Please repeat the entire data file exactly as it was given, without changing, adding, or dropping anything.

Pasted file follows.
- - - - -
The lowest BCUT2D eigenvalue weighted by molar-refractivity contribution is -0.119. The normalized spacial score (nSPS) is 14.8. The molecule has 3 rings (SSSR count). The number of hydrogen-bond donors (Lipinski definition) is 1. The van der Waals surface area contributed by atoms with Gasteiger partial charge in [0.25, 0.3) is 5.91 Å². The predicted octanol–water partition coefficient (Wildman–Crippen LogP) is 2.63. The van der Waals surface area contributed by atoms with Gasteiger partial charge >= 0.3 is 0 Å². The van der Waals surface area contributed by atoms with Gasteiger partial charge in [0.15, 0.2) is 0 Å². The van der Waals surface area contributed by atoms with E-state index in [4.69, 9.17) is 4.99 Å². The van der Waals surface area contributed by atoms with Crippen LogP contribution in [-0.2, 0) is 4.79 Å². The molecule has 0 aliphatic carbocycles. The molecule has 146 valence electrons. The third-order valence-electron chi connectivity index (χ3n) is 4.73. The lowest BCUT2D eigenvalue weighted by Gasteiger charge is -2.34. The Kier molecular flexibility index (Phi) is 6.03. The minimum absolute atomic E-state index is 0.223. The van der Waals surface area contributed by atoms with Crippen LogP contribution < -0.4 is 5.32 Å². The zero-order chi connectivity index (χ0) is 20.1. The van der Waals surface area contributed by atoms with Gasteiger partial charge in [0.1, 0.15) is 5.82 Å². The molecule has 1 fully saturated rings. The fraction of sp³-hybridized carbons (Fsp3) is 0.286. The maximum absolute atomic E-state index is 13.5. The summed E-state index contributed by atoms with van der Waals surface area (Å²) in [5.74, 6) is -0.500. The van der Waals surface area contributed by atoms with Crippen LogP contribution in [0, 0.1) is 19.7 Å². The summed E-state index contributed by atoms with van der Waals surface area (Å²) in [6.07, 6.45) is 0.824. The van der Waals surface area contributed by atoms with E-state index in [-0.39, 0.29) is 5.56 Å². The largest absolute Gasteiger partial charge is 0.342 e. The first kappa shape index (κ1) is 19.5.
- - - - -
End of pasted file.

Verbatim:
The lowest BCUT2D eigenvalue weighted by molar-refractivity contribution is -0.119. The normalized spacial score (nSPS) is 14.8. The molecule has 3 rings (SSSR count). The number of hydrogen-bond donors (Lipinski definition) is 1. The van der Waals surface area contributed by atoms with Gasteiger partial charge in [0.25, 0.3) is 5.91 Å². The predicted octanol–water partition coefficient (Wildman–Crippen LogP) is 2.63. The van der Waals surface area contributed by atoms with Gasteiger partial charge >= 0.3 is 0 Å². The van der Waals surface area contributed by atoms with Gasteiger partial charge in [0.15, 0.2) is 0 Å². The van der Waals surface area contributed by atoms with E-state index in [4.69, 9.17) is 4.99 Å². The van der Waals surface area contributed by atoms with Crippen LogP contribution in [-0.2, 0) is 4.79 Å². The molecule has 0 aliphatic carbocycles. The molecule has 146 valence electrons. The third-order valence-electron chi connectivity index (χ3n) is 4.73. The lowest BCUT2D eigenvalue weighted by Gasteiger charge is -2.34. The Kier molecular flexibility index (Phi) is 6.03. The minimum absolute atomic E-state index is 0.223. The van der Waals surface area contributed by atoms with Crippen LogP contribution < -0.4 is 5.32 Å². The zero-order chi connectivity index (χ0) is 20.1. The van der Waals surface area contributed by atoms with Gasteiger partial charge in [0.1, 0.15) is 5.82 Å². The molecule has 1 fully saturated rings. The fraction of sp³-hybridized carbons (Fsp3) is 0.286. The maximum absolute atomic E-state index is 13.5. The summed E-state index contributed by atoms with van der Waals surface area (Å²) in [5.74, 6) is -0.500. The van der Waals surface area contributed by atoms with Crippen LogP contribution in [0, 0.1) is 19.7 Å². The summed E-state index contributed by atoms with van der Waals surface area (Å²) in [6.07, 6.45) is 0.824. The van der Waals surface area contributed by atoms with E-state index in [-0.39, 0.29) is 5.56 Å². The largest absolute Gasteiger partial charge is 0.342 e. The first kappa shape index (κ1) is 19.5.